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Chemical Compound Review

AC1NRCHM     (2R)-2-[(1S)-2-oxo-1-(2- thiophen-2...

Synonyms: DB04742
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Disease relevance of Nitrocefin

  • Immunofluorescence microscopy, the accessibility of the fusion protein to externally added proteases, and the rates of hydrolysis of nitrocefin and penicillin G by whole cells demonstrated that a substantial fraction (20-30%) of the beta-lactamase domain of the fusion protein was exposed on the external surface of E. coli [1].
  • The catalytic mechanism of metallo-beta-lactamase from Bacteroides fragilis, a dinuclear Zn(II)-containing enzyme responsible for multiple antibiotic resistance, has been investigated by using nitrocefin as a substrate [2].
  • Hydrolysis of the chromogenic beta-lactam nitrocefin by periplasmic beta-lactamase in intact Pseudomonas aeruginosa cells was used to assess the influence of various compounds on the permeability of the P. aeruginosa outer membrane [3].
  • The reaction of nitrocefin with metallo-beta-lactamase L1 from Stenotrophomonas maltophilia was studied using rapid-scan and stopped-flow ultraviolet-visible (UV-vis) studies in an effort to discern the kinetic mechanism used by L1 to hydrolyze penicillins and cephalosporins [4].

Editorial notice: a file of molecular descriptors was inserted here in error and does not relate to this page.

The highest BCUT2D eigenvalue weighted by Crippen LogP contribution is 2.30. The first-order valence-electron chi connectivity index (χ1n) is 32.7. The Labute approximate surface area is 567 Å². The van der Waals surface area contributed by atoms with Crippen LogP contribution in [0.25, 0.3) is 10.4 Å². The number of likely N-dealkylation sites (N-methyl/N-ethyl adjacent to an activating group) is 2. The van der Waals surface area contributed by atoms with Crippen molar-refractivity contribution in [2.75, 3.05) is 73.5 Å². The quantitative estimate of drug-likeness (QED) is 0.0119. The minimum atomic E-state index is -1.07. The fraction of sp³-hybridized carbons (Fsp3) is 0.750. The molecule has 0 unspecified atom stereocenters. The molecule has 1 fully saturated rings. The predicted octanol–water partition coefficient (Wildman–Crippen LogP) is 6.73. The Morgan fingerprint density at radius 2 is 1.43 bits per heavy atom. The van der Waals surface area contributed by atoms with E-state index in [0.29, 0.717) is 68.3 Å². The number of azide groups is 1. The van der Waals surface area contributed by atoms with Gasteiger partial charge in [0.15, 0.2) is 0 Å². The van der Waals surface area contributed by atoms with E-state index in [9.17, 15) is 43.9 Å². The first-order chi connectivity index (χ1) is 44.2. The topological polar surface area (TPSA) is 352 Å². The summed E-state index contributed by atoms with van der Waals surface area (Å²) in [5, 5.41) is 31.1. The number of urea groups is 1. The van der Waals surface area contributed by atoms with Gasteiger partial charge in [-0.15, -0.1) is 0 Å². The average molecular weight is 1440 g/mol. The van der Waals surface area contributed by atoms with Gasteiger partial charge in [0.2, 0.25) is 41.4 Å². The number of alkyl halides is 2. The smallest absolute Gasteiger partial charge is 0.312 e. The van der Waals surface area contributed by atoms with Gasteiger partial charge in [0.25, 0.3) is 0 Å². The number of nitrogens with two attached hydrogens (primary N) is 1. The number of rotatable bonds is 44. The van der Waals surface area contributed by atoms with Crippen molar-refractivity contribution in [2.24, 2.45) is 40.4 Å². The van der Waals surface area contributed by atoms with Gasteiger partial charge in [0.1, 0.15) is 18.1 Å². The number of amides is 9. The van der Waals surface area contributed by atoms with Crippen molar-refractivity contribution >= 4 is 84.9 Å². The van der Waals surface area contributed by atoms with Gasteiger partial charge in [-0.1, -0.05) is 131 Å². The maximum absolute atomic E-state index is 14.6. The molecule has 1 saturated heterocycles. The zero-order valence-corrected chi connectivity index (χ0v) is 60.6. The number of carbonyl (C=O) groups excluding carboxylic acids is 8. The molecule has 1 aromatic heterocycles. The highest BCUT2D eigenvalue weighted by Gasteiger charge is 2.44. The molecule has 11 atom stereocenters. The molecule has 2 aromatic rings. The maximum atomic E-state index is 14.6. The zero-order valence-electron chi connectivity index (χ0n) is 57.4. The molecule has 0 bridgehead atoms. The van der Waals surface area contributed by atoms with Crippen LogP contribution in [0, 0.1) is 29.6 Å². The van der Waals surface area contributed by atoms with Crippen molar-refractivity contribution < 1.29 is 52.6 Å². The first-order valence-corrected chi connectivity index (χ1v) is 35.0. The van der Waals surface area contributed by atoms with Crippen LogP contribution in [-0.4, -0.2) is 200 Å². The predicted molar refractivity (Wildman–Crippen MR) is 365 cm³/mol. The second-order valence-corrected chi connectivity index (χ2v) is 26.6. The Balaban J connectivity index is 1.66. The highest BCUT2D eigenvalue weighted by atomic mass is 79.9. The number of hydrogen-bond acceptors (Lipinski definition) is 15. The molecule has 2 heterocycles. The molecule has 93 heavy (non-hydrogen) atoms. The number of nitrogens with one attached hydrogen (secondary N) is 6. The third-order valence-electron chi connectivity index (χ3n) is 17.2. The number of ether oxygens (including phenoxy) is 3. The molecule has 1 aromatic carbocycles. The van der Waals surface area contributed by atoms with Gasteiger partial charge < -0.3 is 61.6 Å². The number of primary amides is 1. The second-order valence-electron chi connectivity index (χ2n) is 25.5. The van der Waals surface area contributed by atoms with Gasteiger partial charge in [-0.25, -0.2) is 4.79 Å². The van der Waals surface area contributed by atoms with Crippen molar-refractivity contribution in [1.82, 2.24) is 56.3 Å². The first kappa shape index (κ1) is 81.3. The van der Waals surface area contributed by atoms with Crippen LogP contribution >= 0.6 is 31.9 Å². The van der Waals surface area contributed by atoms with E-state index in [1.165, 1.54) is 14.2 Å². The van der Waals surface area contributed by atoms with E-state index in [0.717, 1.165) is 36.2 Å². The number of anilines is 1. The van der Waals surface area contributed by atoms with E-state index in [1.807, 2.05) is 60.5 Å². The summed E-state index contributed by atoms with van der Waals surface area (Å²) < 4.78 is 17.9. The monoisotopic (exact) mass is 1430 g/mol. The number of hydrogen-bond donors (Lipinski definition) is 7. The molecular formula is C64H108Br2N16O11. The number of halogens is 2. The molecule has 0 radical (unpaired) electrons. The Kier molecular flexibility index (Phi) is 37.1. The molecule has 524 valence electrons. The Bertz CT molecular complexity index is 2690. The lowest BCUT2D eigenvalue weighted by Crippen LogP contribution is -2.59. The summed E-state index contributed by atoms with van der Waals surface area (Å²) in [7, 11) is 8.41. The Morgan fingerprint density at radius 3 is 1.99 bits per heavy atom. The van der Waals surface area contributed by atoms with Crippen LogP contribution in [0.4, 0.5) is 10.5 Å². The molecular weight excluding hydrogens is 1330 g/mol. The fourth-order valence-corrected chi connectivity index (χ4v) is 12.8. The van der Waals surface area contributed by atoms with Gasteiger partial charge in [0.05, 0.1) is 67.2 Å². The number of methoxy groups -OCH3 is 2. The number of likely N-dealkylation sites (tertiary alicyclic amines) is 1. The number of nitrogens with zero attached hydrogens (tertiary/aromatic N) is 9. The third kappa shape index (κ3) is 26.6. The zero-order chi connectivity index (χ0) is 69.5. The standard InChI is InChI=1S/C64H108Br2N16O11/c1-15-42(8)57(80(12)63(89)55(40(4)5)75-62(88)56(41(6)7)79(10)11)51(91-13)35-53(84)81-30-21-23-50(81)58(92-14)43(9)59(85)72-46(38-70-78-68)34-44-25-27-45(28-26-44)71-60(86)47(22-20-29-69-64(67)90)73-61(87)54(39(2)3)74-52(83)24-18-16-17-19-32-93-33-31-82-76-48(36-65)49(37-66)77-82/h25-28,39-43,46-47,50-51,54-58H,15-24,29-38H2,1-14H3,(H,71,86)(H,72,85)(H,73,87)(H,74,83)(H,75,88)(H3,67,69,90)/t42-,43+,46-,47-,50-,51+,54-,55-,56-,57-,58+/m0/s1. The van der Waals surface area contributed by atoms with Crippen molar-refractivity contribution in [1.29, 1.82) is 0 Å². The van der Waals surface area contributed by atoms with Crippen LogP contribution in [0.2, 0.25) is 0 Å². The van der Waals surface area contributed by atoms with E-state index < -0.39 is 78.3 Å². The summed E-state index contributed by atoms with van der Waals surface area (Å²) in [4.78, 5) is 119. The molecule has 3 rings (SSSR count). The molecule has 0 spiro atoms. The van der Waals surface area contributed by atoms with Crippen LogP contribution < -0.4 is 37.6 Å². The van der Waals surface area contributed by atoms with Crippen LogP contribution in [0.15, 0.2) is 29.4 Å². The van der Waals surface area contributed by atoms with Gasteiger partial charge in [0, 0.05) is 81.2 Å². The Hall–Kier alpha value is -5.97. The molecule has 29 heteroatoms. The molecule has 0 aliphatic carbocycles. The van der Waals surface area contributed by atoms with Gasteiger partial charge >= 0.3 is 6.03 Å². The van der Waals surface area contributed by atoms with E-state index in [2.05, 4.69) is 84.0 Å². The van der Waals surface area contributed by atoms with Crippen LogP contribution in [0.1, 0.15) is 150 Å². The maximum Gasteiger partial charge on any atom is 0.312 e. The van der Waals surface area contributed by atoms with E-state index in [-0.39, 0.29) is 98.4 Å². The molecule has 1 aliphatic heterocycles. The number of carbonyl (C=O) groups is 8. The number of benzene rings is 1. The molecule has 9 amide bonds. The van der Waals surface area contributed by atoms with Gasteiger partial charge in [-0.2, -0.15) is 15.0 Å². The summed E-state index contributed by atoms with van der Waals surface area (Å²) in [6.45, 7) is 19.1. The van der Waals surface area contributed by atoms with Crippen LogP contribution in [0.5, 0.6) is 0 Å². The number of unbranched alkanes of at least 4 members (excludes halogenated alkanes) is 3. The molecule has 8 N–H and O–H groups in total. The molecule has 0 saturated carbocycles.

• The prevalence of beta-lactamase-producing bacteria in subgingival plaque from patients with refractory periodontitis in Norway was assessed by the chromogenic nitrocefin method. beta-Lactamase activity was detected in 68% of the patients [5].

Psychiatry related information on Nitrocefin


High impact information on Nitrocefin

  • In cells grown at 24 degrees C the localization of beta-lactamase on the cell surface was almost quantitative (greater than 80% of the enzymatically active protein was exposed to the extracellular fluid) as determined by nitrocefin and penicillin G hydrolysis and trypsin accessibility [1].
  • In the case of D120(81)E, the nitrocefin hydrolysis product, which shows a maximum absorption at 460 nm, was bound to D120(81)E in the protonated form [7].
  • Additionally, the 2.4-angstroms structure of the acyl-enzyme complex of R39 with nitrocefin reveals the absence of active site conformational change upon binding the beta-lactams [8].